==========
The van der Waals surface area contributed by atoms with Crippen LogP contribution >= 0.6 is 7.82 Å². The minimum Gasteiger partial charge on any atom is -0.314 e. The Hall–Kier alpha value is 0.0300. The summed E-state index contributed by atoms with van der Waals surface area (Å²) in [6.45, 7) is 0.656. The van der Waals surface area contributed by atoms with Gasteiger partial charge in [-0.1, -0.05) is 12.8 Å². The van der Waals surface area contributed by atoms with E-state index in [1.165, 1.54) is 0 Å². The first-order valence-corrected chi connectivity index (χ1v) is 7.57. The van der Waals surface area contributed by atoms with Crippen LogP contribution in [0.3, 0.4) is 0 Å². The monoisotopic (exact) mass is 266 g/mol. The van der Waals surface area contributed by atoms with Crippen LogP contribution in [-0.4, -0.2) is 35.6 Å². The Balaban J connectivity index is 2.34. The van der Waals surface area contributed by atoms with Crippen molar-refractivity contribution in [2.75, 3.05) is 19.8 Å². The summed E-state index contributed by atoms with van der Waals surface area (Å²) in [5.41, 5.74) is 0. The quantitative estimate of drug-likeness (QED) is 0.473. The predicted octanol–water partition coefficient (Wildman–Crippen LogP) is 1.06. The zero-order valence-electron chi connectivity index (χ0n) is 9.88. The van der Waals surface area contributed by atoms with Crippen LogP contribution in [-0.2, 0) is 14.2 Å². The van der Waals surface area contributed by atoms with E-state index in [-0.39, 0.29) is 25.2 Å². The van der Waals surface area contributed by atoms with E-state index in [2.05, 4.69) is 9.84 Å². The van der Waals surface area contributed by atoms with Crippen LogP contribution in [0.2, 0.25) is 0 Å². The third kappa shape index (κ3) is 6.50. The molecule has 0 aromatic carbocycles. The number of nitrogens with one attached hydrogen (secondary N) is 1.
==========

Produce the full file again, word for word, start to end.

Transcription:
The van der Waals surface area contributed by atoms with Crippen LogP contribution >= 0.6 is 7.82 Å². The minimum Gasteiger partial charge on any atom is -0.314 e. The Hall–Kier alpha value is 0.0300. The summed E-state index contributed by atoms with van der Waals surface area (Å²) in [6.45, 7) is 0.656. The van der Waals surface area contributed by atoms with Gasteiger partial charge in [-0.1, -0.05) is 12.8 Å². The van der Waals surface area contributed by atoms with E-state index in [1.165, 1.54) is 0 Å². The first-order valence-corrected chi connectivity index (χ1v) is 7.57. The van der Waals surface area contributed by atoms with Crippen LogP contribution in [0.3, 0.4) is 0 Å². The monoisotopic (exact) mass is 266 g/mol. The van der Waals surface area contributed by atoms with Crippen LogP contribution in [-0.4, -0.2) is 35.6 Å². The Balaban J connectivity index is 2.34. The van der Waals surface area contributed by atoms with Crippen molar-refractivity contribution in [2.75, 3.05) is 19.8 Å². The summed E-state index contributed by atoms with van der Waals surface area (Å²) in [5.41, 5.74) is 0. The quantitative estimate of drug-likeness (QED) is 0.473. The predicted octanol–water partition coefficient (Wildman–Crippen LogP) is 1.06. The zero-order valence-electron chi connectivity index (χ0n) is 9.88. The van der Waals surface area contributed by atoms with Crippen LogP contribution in [-0.2, 0) is 14.2 Å². The van der Waals surface area contributed by atoms with E-state index in [-0.39, 0.29) is 25.2 Å². The van der Waals surface area contributed by atoms with E-state index in [2.05, 4.69) is 9.84 Å². The van der Waals surface area contributed by atoms with Crippen LogP contribution in [0.2, 0.25) is 0 Å². The third kappa shape index (κ3) is 6.50. The molecule has 0 aromatic carbocycles. The number of nitrogens with one attached hydrogen (secondary N) is 1.